## How to adjust for inflation in retirement planning?

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Topic Author
Posts: 113
Joined: Mon Apr 06, 2020 12:32 pm

### How to adjust for inflation in retirement planning?

I'm writing my IPS (https://www.bogleheads.org/wiki/Investm ... _statement) and have a question about planning for inflation.

To get \$2M in today's dollars in 27 years, it seems like I need to:
(2) adjust my target end balance to scale it up for inflation

Do I need to do both?

EXAMPLE
Approach (1)
I have a current portfolio value of ~\$230K. To grow this to \$2M in 27 years needs a 8.34% CAGR. If this was a real rate of return instead of nominal, then it seems the future value also be inflation-adjusted.

Approach (2)
Let's say I want to have \$2M in today's dollars at retirement in 27 years. Adjusting for inflation (assumed @ 3%), that would be...

PV(1+r)^n = FV
2,000,000(1.03)^27 = \$4,442,578
To get there in 27 years from a starting point of \$230K would be a 11.59% CAGR.

Looking at these two examples, it seems like I need to do one or the other, but not both, but I want to check with the community here. Seems that the difference in the required rates of return is the rate of inflation.

Is that the correct conclusion?
MathWizard
Posts: 5490
Joined: Tue Jul 26, 2011 1:35 pm

### Re: How to adjust for inflation in retirement planning?

Definitely do things in real (inflation adjusted) terms.
The real return of investments tends to be more stable than the nominal.

Then adjust those things that do not track with the normal inflation which is quoted.

Health Care:
A retirement advisor suggested health care costs adjusted at 2% above normal inflation,
so just use real investment returns and adjust just the health care costs at a 2% inflation rate.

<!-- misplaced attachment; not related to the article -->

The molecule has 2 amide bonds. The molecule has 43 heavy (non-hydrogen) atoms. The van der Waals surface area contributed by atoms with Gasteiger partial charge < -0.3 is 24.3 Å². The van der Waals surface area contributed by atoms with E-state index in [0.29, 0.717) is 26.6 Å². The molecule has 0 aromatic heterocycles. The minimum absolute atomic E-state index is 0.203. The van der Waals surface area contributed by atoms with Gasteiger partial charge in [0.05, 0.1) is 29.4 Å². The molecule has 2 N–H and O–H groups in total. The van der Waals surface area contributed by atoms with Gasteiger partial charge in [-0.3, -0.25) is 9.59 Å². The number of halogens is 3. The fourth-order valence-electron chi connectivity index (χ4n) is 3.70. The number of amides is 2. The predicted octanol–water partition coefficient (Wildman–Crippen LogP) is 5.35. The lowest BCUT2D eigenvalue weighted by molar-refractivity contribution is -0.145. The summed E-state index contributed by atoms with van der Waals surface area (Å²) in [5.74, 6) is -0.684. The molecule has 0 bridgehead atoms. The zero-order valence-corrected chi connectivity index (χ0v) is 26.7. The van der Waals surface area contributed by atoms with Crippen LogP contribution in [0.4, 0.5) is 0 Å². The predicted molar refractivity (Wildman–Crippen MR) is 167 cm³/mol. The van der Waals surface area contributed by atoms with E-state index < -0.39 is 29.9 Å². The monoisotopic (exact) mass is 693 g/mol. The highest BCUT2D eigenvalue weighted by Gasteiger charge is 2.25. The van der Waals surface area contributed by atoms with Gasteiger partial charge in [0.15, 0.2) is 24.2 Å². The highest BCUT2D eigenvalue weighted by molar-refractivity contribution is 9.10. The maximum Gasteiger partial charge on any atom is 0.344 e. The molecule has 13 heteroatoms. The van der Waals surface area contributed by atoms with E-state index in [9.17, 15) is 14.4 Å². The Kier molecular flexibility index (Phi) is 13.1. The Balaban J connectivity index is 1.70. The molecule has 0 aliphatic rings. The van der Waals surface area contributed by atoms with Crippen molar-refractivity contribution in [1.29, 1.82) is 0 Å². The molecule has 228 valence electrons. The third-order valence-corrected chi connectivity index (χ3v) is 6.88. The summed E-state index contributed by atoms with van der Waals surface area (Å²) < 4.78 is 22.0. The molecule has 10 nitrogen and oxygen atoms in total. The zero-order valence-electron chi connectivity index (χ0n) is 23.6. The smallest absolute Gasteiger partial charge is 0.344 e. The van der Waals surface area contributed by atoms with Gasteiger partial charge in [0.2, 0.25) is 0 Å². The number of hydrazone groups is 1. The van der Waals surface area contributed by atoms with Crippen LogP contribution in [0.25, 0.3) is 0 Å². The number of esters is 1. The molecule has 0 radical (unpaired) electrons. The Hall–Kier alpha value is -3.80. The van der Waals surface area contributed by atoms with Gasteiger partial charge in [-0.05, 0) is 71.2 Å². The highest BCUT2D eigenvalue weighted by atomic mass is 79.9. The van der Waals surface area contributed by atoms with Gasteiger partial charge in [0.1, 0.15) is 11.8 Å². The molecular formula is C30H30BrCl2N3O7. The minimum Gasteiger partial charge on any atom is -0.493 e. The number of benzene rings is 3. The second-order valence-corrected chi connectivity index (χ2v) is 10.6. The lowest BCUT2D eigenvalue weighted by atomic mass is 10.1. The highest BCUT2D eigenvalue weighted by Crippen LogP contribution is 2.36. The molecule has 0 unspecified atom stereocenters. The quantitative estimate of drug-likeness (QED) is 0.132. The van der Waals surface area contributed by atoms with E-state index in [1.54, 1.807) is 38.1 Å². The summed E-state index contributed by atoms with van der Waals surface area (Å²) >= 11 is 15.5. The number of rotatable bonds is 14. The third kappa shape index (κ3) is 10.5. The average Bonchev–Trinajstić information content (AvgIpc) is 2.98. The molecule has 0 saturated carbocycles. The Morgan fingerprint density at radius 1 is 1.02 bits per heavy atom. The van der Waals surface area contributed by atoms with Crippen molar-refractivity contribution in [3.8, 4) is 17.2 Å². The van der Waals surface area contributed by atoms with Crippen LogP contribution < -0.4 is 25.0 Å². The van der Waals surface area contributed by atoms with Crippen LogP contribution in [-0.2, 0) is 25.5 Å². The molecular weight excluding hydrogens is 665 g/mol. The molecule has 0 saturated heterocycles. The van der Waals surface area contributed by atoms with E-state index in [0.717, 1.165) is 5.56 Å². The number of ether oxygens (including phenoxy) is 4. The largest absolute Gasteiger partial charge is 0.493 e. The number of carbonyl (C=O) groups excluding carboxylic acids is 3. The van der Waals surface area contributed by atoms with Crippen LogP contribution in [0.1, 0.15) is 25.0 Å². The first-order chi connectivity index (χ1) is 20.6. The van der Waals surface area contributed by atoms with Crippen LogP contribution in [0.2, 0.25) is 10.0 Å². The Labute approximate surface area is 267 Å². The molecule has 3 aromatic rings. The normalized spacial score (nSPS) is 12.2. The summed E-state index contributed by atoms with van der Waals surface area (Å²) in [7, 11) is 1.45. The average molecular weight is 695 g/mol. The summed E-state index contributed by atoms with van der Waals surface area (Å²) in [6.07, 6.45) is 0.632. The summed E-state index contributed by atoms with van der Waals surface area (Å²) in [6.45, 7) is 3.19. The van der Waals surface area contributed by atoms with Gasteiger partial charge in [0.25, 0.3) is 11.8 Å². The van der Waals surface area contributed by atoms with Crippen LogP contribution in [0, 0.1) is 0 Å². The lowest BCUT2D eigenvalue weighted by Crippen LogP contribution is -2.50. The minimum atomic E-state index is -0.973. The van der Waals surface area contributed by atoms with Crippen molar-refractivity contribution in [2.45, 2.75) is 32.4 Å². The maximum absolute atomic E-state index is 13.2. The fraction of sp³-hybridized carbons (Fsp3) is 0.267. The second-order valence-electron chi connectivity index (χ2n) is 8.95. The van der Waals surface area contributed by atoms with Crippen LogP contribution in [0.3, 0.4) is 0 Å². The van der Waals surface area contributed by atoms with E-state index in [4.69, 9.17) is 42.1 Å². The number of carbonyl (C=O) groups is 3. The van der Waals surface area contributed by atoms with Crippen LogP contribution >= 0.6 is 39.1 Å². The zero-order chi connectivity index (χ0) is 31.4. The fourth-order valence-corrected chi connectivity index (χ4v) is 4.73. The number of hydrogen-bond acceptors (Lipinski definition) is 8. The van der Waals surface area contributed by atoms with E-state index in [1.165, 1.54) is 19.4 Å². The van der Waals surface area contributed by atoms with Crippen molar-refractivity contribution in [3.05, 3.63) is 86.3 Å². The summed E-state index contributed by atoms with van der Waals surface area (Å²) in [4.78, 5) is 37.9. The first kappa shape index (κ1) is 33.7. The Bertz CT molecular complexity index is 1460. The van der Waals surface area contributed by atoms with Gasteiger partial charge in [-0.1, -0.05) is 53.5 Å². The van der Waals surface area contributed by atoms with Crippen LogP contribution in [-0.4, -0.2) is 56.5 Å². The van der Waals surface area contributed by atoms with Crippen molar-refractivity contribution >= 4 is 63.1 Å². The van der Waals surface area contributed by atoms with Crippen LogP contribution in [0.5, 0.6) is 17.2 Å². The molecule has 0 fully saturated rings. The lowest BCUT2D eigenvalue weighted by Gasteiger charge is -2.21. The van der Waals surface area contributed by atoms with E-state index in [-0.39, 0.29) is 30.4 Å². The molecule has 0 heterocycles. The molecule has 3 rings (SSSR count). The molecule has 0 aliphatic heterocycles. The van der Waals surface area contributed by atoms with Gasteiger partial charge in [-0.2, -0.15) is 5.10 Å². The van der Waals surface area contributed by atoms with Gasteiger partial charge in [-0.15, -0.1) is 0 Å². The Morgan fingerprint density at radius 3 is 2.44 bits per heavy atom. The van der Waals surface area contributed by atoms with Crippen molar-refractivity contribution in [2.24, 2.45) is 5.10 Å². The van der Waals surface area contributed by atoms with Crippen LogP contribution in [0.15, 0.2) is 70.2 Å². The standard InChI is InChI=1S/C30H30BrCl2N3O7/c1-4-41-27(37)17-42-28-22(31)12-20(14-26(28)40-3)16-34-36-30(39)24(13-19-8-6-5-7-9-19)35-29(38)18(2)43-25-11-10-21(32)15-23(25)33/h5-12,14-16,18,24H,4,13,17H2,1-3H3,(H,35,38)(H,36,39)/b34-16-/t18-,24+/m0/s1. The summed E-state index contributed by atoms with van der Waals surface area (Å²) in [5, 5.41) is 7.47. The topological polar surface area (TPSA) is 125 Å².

Health care is likely to be one of your highest costs if you have a paid off house and no
children as dependents in retirement.

Pensions or annuities that are not inflation adjusted.
These should be adjusted down, since the payments become less in real terms as time goes by.
You could use NPV. For us, this is just a small amount, so I just multiply the value by 70% and call it good.
My other estimates are probably only accurate to with 10% (if I am lucky).
Triple digit golfer
Posts: 9487
Joined: Mon May 18, 2009 5:57 pm

### Re: How to adjust for inflation in retirement planning?

I do everything real, using today's dollars.

If I need \$50k a year in today's dollars and want 25x expenses at retirement, I need \$1.25 million in today's dollars.

The return required to get there is the real return.
lakpr
Posts: 8164
Joined: Fri Mar 18, 2011 9:59 am

### Re: How to adjust for inflation in retirement planning?

I simply subtract 3% from the nominal returns, I always use 5% as real-returns in my assumptions for stock market returns. \$230k, at 5% real-returns, in 27 years, will grow to \$859k.

\$230k starting balance plus \$19k annual contributions, at that 5%, will grow to \$1.9 million.
Topic Author
Posts: 113
Joined: Mon Apr 06, 2020 12:32 pm

### Re: How to adjust for inflation in retirement planning?

Triple digit golfer wrote: Mon May 11, 2020 4:53 pm I do everything real, using today's dollars.

If I need \$50k a year in today's dollars and want 25x expenses at retirement, I need \$1.25 million in today's dollars.

The return required to get there is the real return.
Thanks. So are you saying that either of the two approaches I laid out would work?

I *think* this is what you're saying:
1) I want \$2M in today's dollars.
2) Currently, I have \$230K.
3) That implies an 8.34% CAGR

What I'm unclear on: does this mean I need an 8.34% real return, or a 8.34% nominal return? I think you're saying nominal.
rockthisworld
Posts: 333
Joined: Wed Oct 17, 2018 9:37 am

### Re: How to adjust for inflation in retirement planning?

I only use in real terms. I assume 1.5 real. So if long term inflation is 3.5% I would use 5% nominal.
decapod10
Posts: 1166
Joined: Thu Dec 28, 2017 6:46 pm

### Re: How to adjust for inflation in retirement planning?